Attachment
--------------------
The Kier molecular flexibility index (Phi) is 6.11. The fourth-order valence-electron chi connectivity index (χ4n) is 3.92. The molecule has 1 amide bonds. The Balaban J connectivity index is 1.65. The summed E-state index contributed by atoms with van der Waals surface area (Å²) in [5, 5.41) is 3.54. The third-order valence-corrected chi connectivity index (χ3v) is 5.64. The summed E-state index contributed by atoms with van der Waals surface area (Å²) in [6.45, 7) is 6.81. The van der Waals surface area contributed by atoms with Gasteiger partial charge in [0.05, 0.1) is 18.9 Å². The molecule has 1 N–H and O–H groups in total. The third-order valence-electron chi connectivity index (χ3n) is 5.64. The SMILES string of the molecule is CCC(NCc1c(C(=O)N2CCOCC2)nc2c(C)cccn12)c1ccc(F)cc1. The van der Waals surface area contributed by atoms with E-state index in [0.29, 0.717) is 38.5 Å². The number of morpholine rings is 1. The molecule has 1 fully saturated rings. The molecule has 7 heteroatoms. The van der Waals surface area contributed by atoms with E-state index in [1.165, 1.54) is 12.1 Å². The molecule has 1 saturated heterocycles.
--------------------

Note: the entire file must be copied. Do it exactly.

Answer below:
The Kier molecular flexibility index (Phi) is 6.11. The fourth-order valence-electron chi connectivity index (χ4n) is 3.92. The molecule has 1 amide bonds. The Balaban J connectivity index is 1.65. The summed E-state index contributed by atoms with van der Waals surface area (Å²) in [5, 5.41) is 3.54. The third-order valence-corrected chi connectivity index (χ3v) is 5.64. The summed E-state index contributed by atoms with van der Waals surface area (Å²) in [6.45, 7) is 6.81. The van der Waals surface area contributed by atoms with Gasteiger partial charge in [0.05, 0.1) is 18.9 Å². The molecule has 1 N–H and O–H groups in total. The third-order valence-electron chi connectivity index (χ3n) is 5.64. The SMILES string of the molecule is CCC(NCc1c(C(=O)N2CCOCC2)nc2c(C)cccn12)c1ccc(F)cc1. The van der Waals surface area contributed by atoms with E-state index in [0.29, 0.717) is 38.5 Å². The number of morpholine rings is 1. The molecule has 1 fully saturated rings. The molecule has 7 heteroatoms. The van der Waals surface area contributed by atoms with E-state index in [1.165, 1.54) is 12.1 Å². The molecule has 1 saturated heterocycles.